Tuesday, December 30, 2008

Paris' Best #2: Versailles Estate (Trianon)

 If you keep walking far enough in the gardens and keep veering right, you will eventually come to the Grand Trianon and Petit Trianon. I did not even know these buildings existed, but here they are! This first photo is of Laura standing in front of the Grand Trianon when we first approached it from the gardens.

I am including the floor plan at the bottom of this post.
 This is the Louis XIV bedchamber. The bed came from Napoleon's bedchamber at the Tuileries Palace. Louis XVIII died here in 1824.
 Another view of the same room. The Grand Trianon was erected in 1687 to provide Louis XIV a retreat at the far end of the park, far from the crowds drawn to the seat of power. It could be reached by boat along the Grand Canal. When it was originally built, it was covered with blue and white porcelain and called the Porcelain Trianon.
 This is the Lords Room, also on the left half of the Grand Trianon. It was the King's antechamber, after which it became the dining room and sitting room for the ushers attending the Empress.
 Between the left and right wings is an outdoor Peristyle. In the original configuration, it has windows on the courtyard side (right side of this photo). From 1810 to 1910, it had glass on both sides. Now, it doesn't have glass on either side. Once I walked a few more steps and looked left...
 ...I saw this: the gardens behind the Grand Trianon.
 In the right wing of the Grand Trianon, we encountered a game room. And you thought pool tables drew malcontents and troublemakers.
 This is the Emporer's Family Drawing Room, formerly a theater. Very rich yellows adorn this room.
 Some of the furniture in these rooms were encased in a plastic display case, to help preserve these antiques from the environment...and the tourists.
But the case did little to detract from the beauty of the objects, as this closeup shows.
 This is known as the Springs Room. I have no idea why.
 This is the Cotelle Gallery in the Grand Trianon. It was a very inviting and impressive room.
 At the far end of the Cotelle Gallery was the Salon de Jardins.
 Closeup of a picture frame in the Cotelle Gallery. Very fine details.
 This photo shows that there are condition problems not only at the Chateau, but also at the Grand Trianon. The paint has long ago given up the ghost, and patches and wear are easily visible in the stone finishes.
We exited back out the front, through the same gate by which we entered.
 The view out the front, directly through the gate, shows the pathway leading to Neptune's gate, an area we did not explore.
 Here is a closeup of that path, showing the wonderful day we got to enjoy and the highly manicured landscape. Very beautiful.
 Walking down towards the Porte Saint-Antoine, we happened across a field of sheep.
 It was so peaceful, serene, and picturesque that I had to snap several photos. We were also getting fairly thirsty, so we turned around and headed back towards the Petit Trianon.
 This is Marie Antionette's Estate at the Petit Trianon. Unfortunately this building was undergoing extensive renovation while we were there, so we did not get to enter the building.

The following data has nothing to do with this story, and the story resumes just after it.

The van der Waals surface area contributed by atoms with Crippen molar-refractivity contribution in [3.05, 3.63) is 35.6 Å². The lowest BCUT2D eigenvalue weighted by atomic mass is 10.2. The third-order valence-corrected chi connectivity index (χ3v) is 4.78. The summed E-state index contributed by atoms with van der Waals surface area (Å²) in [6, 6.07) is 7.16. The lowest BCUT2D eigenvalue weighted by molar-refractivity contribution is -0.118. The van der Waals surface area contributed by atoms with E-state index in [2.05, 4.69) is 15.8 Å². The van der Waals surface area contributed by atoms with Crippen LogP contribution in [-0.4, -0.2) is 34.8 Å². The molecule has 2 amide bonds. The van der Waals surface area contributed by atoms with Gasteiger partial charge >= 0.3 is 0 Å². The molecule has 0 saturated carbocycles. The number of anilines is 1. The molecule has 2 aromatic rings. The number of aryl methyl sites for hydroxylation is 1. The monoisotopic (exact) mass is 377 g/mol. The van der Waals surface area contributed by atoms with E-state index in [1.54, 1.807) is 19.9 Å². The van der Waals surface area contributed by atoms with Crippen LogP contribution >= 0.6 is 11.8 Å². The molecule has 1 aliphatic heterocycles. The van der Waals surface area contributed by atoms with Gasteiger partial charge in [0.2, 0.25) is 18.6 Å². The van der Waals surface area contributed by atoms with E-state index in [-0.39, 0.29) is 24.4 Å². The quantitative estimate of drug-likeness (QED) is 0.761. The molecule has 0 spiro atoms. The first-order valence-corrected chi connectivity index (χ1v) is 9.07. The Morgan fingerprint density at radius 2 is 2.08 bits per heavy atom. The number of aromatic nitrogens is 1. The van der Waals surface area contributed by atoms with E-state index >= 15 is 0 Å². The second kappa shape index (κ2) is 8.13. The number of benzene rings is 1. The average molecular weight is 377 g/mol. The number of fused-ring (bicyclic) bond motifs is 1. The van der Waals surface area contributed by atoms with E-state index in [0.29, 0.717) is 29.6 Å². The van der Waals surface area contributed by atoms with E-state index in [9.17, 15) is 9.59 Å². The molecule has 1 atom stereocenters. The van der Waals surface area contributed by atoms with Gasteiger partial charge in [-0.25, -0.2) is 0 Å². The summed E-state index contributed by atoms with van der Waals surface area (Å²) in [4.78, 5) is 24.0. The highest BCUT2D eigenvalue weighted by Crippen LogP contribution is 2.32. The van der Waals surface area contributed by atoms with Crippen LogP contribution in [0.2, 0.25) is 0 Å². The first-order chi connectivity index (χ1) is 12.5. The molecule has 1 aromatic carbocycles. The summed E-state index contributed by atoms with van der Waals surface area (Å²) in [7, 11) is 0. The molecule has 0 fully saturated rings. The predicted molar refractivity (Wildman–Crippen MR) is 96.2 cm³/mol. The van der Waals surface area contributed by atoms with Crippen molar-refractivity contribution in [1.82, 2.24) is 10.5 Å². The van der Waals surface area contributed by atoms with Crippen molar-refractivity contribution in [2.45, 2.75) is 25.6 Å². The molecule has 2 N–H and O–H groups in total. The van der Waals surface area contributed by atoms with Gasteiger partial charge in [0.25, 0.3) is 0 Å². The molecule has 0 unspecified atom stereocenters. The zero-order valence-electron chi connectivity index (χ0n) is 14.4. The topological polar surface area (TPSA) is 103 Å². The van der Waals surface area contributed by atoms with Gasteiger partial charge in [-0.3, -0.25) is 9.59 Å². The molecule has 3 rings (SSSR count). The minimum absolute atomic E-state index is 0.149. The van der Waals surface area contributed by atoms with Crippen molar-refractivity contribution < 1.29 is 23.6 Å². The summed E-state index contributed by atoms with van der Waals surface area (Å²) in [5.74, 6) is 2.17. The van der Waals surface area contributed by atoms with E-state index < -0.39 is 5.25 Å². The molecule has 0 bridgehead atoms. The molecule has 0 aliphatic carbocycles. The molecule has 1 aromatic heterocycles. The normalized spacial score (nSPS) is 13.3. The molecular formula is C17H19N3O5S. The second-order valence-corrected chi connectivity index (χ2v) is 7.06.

The Queen's Hamlet. We were running out of steam, so we snapped a photo and moved on. Where's a slurpee when you need one?
 A closeup of a few folks leaving the Queen's Hamlet.
 We made our way back through the gardens (a lonely bus driver tried to strike up a conversation with us several times, but we were too exhausted to participate...sorry, friendly man) and eventually ended up at the Grand Canal, where we turned and headed back towards the Chateau. This is how the Chateau looks from the Grand Canal.
 And finally, the Grand Trianon floor plan I promised you. As you can see, we only toured about half the building. But it did give us a flavor for life in the times of Kings and Queens. And Guillotines.
This concludes out tour of the Versailles Estate. We hope that we've piqued your interest enough so that you go and see it yourselves. There is nothing else like this anywhere - please take the time and see it.

Lessons we learned: it might be best to avoid Tuesdays for the aforementioned reasons, and you may want to consider doing it in the opposite sequence that we did - we did Chateau then gardens then Trianon. I think everybody did it that way. Try Trianon then gardens then Chateau. We noticed the Chateau was much quieter in the afternoon...you may have better luck avoiding the crowds that way. Whatever you do, just go see it! You won't be sorry. Just pick a day when it's not raining.

We absolutely loved the visit, but I'm tired of posting pictures of it so I'm really ready to move on to our next subject, the Pantheon in Paris...coming soon to a blog near you.

Photos in this post: Canon S5 IS


Mike said...

Damn, it was good to be king.

J said...

Indeed, it was.

That is, until the French Revolution. Louis XVI, now viewed as an honest man with good intentions, was overwhelmed by the huge task of attempting a reform of the monarchy and was used as a scapegoat by the revolutionaries. Nicknamed "Louis the Last", he was executed by guillotine on Jan 21, 1793 at what today is the Place de la Concorde.

He was 34.